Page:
The Toronto Raptors have made large strides this off-season to try to become a better, more balanced team. They have specifically tried to implement a mini culture change, a change to try to solidify their formerly 23rd ranked defense. They have made their strides by signing stout defenders such as; Demarre Carroll, Bismack Biyombo, and Cory Joseph. They have also parted ways with defensive liabilities like Greivis Vasquez and Lou Williams.
There still is a major hole on the Raptors roster as of now, and that is the starting power forward. The Raptors have Patrick Patterson, but he is a better bench player as they desperately need shooting to go along with the likes of Cory Joseph, Terrence Ross, James Johnson, and Bismack Biyombo on the bench. They will have to make up for the losses of Lou Williams and Greivis Vasquez, so it is vital to keep Patterson on a bench role. They also have James Johnson who can play some minutes at the 4, but Dwane Casey isn’t a fan of his hi-jinks, and he’s not a great shooter. He can play some minutes there, but he’s not a starting quality power forward.
At the power forward position they need a nice compliment to 4th year center Jonas Valančiūnas. Valančiūnas, is a young offensive-minded center; he has a strong post game (313 points from the post in 14-15, at a rate of 51.3 % ranks him 12th among all players in points on the post); he is also a decent rebounder (8.7 RPG, 44.3 % contested rebound). But nevertheless, the Raptors need defensive rebounding, spacing, and defensive potential at the 4 to be a nice compliment to Valančiūnas.
So, if the answer to their starting power forward isn’t on the roster now, who is it? Is it a Free Agent? Well the Raptors only have about 4 million in cap space, as of right now, and the market seems to be pretty dried up, but their are a few options out there. Would their power forward come via a trade? Well, it’s certainly a possibility, as the Raptors have a few trade assets to try to get a new 4; these assets include the lower of DEN/NYK’s 16′ 1st, Toronto’s 16′ 1st, Toronto’s 17′ 1st, The Clippers 17′ 1st, and players like Terrence Ross and possibly James Johnson could be moved for the right power forward. So who are their options?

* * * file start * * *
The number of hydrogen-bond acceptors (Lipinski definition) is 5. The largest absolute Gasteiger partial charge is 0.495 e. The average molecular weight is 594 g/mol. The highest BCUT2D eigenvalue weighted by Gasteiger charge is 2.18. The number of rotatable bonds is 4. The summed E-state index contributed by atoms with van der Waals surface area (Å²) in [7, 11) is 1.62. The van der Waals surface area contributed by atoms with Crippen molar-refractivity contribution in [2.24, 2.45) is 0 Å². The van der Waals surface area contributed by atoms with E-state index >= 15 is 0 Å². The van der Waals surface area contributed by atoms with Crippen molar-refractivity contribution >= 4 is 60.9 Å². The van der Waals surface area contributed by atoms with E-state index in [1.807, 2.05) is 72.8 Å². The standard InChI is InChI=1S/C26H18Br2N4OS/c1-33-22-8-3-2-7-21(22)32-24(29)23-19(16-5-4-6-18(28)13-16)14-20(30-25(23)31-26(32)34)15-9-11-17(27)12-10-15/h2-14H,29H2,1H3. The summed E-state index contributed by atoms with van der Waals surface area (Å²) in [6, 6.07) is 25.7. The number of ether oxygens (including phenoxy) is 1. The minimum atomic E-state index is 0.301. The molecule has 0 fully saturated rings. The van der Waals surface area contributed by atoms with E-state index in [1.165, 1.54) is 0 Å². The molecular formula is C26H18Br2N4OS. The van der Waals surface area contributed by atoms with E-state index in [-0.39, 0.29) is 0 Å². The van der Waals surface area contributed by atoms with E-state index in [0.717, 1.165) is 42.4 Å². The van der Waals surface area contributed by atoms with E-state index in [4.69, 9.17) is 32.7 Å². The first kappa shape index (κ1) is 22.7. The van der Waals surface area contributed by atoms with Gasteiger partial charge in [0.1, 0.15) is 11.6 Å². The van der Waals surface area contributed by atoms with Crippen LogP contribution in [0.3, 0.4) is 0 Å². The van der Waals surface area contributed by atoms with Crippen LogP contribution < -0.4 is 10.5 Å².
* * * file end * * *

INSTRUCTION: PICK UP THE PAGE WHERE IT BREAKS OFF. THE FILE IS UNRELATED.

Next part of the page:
- Kevin Seraphin, Washington Wizards
Seraphin is an intriguing option. He’s only 25 and averaged only 15 minutes/game this past season. But in the limited amount of time he averaged 6.6 points and 3.6 rebounds. (averages out to 15.2/8.4 per 36 minutes). He gets most of his offense from the post area (210 points on the post, 41.6%; 48.1% percentile) which ranks him in the top 20 post players. He also has a respectable mid-range game. He shoots 43% from 8-16 feet, and 45.8% from 16-24 feet. Those numbers are similar to DeMar DeRozan; he certainly can space the floor beside Valanciunas.
Seraphin, also isn’t a defensive liability (0.7 BPG, allows only 47.6% to opponents at rim – that number is lower than DeAndre Jordan [48.7]), he’s also not a great rebounder though. He only averaged 3.6 RPG, but less impressively only 39.9% of his rebounds are contested (45 is average, above 50 is good). Overall Seraphin would be a serviceable PF for the Raptors and would be a player who would ultimately come cheap and they wouldn’t have to trade away assets. But questions about his rebounding lower his value; also is he really better than Patrick Patterson? Probably not – but it’s vital to keep Patterson on the bench.
- Carlos Boozer, Los Angeles Lakers
Carlos Boozer is a guy who the Raptors have been rumored to have interest in. Boozer, 33 is an aging vet past his prime. Boozer spent last year with the Lakers. He averaged 11.8 PPG and 6.8 RPG to go along with 0.2 BPG and 0.3 SPG. He is a very good screen setter in the pick-and-roll (20.8% frequency, for 118 points in 14-15). He posts up 20.8% of the time and scored 154 points on the post which is top-40 in the league. Boozer was disappointing defensively; he’s never been a rim protector or a shot blocker, but allowing 52.6% to opponents at the rim is unacceptable, that’s a very bad number.
Boozer is not a very good fit next to Valanciunas defensively. Boozer shot well from 8-16 feet (87 of 183 for 47.5%) and 36% from 16-24 feet which isn’t a bad number. He has spaced the floor effectively and is also a okay rebounder; he posted an impressive stat of grabbing 66% of rebounds in which he has a chance at, 10th best in the league. But, only 32.6% of his rebounds were contested, so he was getting lots of free rebounds. Overall,
Boozer may be a bit washed up but he could certainly offer some minutes off the bench for the Raptors, but not being able to serve a starting role is a negative.
Next page — Possible trade targets